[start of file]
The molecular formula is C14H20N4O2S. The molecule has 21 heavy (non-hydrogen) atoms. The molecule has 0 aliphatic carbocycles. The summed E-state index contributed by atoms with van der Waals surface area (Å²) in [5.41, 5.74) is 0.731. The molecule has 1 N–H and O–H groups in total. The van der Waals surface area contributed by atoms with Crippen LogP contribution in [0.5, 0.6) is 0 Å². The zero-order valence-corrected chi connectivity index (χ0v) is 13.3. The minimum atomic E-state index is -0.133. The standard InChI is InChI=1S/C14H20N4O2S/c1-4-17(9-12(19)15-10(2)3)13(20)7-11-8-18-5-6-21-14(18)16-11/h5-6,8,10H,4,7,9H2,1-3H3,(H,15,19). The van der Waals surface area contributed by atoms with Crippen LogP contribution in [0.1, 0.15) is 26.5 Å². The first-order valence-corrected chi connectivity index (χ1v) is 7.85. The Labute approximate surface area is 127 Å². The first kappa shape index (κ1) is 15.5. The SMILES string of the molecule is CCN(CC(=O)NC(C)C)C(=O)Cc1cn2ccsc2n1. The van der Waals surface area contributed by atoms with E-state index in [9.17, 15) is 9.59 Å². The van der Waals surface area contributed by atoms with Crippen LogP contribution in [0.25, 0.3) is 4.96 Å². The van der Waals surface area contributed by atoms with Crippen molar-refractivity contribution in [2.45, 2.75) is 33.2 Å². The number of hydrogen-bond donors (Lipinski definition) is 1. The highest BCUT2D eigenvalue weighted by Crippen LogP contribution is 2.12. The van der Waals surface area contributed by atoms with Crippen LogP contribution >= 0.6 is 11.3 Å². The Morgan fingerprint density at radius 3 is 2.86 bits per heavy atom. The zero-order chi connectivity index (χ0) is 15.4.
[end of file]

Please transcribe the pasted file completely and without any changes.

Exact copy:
The molecular formula is C14H20N4O2S. The molecule has 21 heavy (non-hydrogen) atoms. The molecule has 0 aliphatic carbocycles. The summed E-state index contributed by atoms with van der Waals surface area (Å²) in [5.41, 5.74) is 0.731. The molecule has 1 N–H and O–H groups in total. The van der Waals surface area contributed by atoms with Crippen LogP contribution in [0.5, 0.6) is 0 Å². The zero-order valence-corrected chi connectivity index (χ0v) is 13.3. The minimum atomic E-state index is -0.133. The standard InChI is InChI=1S/C14H20N4O2S/c1-4-17(9-12(19)15-10(2)3)13(20)7-11-8-18-5-6-21-14(18)16-11/h5-6,8,10H,4,7,9H2,1-3H3,(H,15,19). The van der Waals surface area contributed by atoms with Crippen LogP contribution in [0.1, 0.15) is 26.5 Å². The first-order valence-corrected chi connectivity index (χ1v) is 7.85. The Labute approximate surface area is 127 Å². The first kappa shape index (κ1) is 15.5. The SMILES string of the molecule is CCN(CC(=O)NC(C)C)C(=O)Cc1cn2ccsc2n1. The van der Waals surface area contributed by atoms with E-state index in [9.17, 15) is 9.59 Å². The van der Waals surface area contributed by atoms with Crippen LogP contribution in [0.25, 0.3) is 4.96 Å². The van der Waals surface area contributed by atoms with Crippen molar-refractivity contribution in [2.45, 2.75) is 33.2 Å². The number of hydrogen-bond donors (Lipinski definition) is 1. The highest BCUT2D eigenvalue weighted by Crippen LogP contribution is 2.12. The van der Waals surface area contributed by atoms with Crippen LogP contribution >= 0.6 is 11.3 Å². The Morgan fingerprint density at radius 3 is 2.86 bits per heavy atom. The zero-order chi connectivity index (χ0) is 15.4.